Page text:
NEW YORK, March 2, 2016 /PRNewswire/ -- With Chaz Palminteri's A Bronx Tale taking the spotlight again in the form of a new musical appearing Off Broadway, ENJ Carter seeks to bring a new perspective to the same Belmont neighborhood with his just published novel Doo-Wop Dreams.
"Doo-Wop Dreams is a thriller," says ENJ. "Possibly the first to use Doo-Wop singers in this kind of genre, the story is about four teen-age gang members who turn to their love of harmonizing together to escape their mob-influenced environment. However, unforeseen events force them to make choices that almost destroy their lives."
ENJ Carter, who grew up to create a famous theme line for the US Army, 'Be All You Can Be,' witnessed a number of lives destroyed in his old neighborhood, as colorful as it was.
"The Belmont section of the Bronx was a tough place," he says. "The pressure to be nobody was endemic. They didn't say 'good morning' lots of times. It was more like, 'What number came in?' My first paying job was being a chickie (watching out for the police) for a crap game. I was seven.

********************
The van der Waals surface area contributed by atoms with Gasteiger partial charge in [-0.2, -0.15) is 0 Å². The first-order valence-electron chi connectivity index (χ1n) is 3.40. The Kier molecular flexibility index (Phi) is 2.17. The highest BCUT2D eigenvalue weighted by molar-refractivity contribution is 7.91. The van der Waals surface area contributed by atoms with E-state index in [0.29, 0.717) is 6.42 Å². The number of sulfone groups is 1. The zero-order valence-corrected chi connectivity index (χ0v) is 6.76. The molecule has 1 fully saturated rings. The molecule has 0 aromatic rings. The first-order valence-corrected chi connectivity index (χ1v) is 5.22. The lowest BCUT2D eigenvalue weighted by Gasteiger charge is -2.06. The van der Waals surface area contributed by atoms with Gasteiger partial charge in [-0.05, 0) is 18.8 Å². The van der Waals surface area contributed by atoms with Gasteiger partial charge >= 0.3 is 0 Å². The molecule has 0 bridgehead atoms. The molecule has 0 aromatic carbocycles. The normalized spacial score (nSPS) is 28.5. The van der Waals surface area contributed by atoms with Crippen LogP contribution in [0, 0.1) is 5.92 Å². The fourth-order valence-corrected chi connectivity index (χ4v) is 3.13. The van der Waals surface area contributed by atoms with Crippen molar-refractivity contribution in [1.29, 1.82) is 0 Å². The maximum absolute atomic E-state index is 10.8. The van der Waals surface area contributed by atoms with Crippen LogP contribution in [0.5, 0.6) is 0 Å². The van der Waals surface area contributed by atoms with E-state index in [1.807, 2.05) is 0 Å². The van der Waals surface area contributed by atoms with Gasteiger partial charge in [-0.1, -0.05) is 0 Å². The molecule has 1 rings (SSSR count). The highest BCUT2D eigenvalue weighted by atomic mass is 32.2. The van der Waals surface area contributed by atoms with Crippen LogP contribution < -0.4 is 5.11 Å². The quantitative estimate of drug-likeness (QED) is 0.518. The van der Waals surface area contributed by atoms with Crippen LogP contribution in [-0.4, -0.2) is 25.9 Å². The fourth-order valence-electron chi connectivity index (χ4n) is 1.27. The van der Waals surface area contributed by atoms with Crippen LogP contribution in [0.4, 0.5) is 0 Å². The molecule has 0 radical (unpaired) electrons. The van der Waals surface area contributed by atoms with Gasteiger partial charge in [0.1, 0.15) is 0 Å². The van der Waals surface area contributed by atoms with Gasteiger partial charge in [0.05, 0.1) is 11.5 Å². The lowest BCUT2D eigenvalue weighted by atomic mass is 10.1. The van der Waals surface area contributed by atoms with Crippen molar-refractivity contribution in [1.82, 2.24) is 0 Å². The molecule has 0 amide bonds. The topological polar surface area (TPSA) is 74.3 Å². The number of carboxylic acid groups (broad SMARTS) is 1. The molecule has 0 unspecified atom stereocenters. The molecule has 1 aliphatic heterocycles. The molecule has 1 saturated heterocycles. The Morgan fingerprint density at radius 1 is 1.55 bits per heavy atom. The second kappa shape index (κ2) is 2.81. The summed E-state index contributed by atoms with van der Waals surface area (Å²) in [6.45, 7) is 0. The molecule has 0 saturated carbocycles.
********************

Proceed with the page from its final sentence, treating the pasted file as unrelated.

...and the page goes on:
"I still remember the first time I saw Carlo Mastrangelo playing drums in the J.H.S. 118 band, and Fred Milano, standing in the schoolyard, possibly the only person skinner than me. Who would have thought they would become world famous as The Belmonts, and deservedly so.
"There was one doo-wop group who used to rehearse on the rooftop of my tenement building right above my 4th floor window.
They had screwed up with the law, but the detective at the 48th Precinct, instead of sending them to jail, sent them to The Apollo to compete on amateur night. They came in second, which was amazing then for a white group.
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SOURCE ENJ Carter